Israeli-Palestinian ceasefire prevented all-out war but remains fragile, UN Security Council hears
Updated 14 sec ago

Israeli-Palestinian ceasefire prevented all-out war but remains fragile, UN Security Council hears

Israeli-Palestinian ceasefire prevented all-out war but remains fragile, UN Security Council hears
  • Egyptian envoy called on Israeli authorities to lift their blockade of Gaza, halt illegal settlement activity, and respect the status of Al-Aqsa Mosque
  • Israeli ambassador accused Palestinian Islamic Jihad of taking its orders from Iranian “puppet masters” whose “hatred know no boundaries”

NEW YORK: Although a ceasefire between Israel and Palestinian militants, brokered by Egypt late on Sunday, put an end to intense fighting and appears to be holding, it is fragile and the underlying causes of the latest eruption of violence remain, the UN said on Monday.

It added that the cycle of violence will only stop with a political resolution to the decades-old conflict that ends the Israeli occupation and includes a two-State solution, based on the June 1967 borders and in line with UN resolutions and international law.

Tor Wennesland, the UN’s special coordinator for the Middle East peace process, told an emergency meeting of the Security Council that 46 Palestinians were killed and 360 injured during the recent escalation, during which Israel launched 147 strikes on Gaza and Palestinian Islamic Jihad fired 1,100 rockets and mortars into Israel. Hundreds of homes and other civilian infrastructure were destroyed. The figures are provisional and “verification is ongoing,” he added.

“While fully recognizing Israel’s legitimate security concerns I reiterate that under international law, all use of force must be proportionate and take all feasible steps to avoid civilian casualties,” Wennesland said. “Children, in particular, must never be the target of violence or put in harm’s way.”

The UAE, together with China, France, Ireland and Norway, requested the emergency meeting to discuss the recent developments in the Gaza Strip.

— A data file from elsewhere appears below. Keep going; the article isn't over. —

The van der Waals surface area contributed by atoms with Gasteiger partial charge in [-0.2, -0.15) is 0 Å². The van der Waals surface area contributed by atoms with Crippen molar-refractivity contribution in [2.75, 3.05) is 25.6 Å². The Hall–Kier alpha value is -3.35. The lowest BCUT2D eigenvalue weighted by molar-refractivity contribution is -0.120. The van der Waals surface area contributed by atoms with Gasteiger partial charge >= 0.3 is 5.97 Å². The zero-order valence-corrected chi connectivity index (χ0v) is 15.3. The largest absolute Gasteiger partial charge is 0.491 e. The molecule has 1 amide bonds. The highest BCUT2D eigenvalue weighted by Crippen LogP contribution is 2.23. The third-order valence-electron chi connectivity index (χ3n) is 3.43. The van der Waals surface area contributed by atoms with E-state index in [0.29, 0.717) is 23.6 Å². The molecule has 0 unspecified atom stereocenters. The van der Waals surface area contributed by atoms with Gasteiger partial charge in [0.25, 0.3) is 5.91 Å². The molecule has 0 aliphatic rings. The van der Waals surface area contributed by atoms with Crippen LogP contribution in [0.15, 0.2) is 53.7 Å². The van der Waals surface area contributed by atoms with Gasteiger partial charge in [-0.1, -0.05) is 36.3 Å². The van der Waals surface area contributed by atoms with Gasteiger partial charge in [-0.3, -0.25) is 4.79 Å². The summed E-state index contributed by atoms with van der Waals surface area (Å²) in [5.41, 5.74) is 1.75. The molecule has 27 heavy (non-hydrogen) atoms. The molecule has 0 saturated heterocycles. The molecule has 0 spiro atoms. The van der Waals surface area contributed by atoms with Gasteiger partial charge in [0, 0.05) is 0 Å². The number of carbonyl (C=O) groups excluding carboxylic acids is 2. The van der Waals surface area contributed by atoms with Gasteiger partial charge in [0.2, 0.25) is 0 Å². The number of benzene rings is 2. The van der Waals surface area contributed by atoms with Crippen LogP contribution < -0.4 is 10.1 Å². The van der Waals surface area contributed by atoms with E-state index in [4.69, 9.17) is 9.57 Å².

Wennesland said that the escalation had exacerbated already chronic shortages of essential medicines in Gaza, and that the closure by Israel of the Erez crossing into the Strip for six days had severe humanitarian consequences for Gazans, including preventing patients traveling for medical treatment in Israel.

“The closures also worsened the already precarious food-security situation in the Gaza Strip,

reducing stocks of basic foods, particularly wheat flour,” he said.

Wennesland thanked Egypt for the role it played in securing the ceasefire, alongside the UN, and also thanked Qatar, Jordan, the US and the Palestinian Authority for their deescalation efforts.

“Together, these efforts helped prevent the outbreak of a full-scale war and allowed for the delivery of much-needed humanitarian relief to the people of Gaza starting earlier today,” he told the council members.

He welcomed the “timely reopening” of the Erez and Kerem Shalom crossings by Israel following the ceasefire, and he called on the leaderships of Israel and Palestine, along with the international community, to step up diplomatic efforts to resume negotiations aimed at securing a viable, two-state solution.

Riyad Mansour, the Palestinian permanent observer to the UN, accused Israel of “murdering and oppressing an entire nation.” He added that Israel’s “right to security has become a license to kill and needs to be revoked,” as he urged the Security Council to “act now.”

“If you are against violence, do not exclude Israeli violence,” he added. “Do not justify it. Are you ready to say, ‘Enough is enough,’ as the highest authority responsible for the maintenance of peace and security?

“Israeli kills our people because it can. When will the world show them that it cannot?”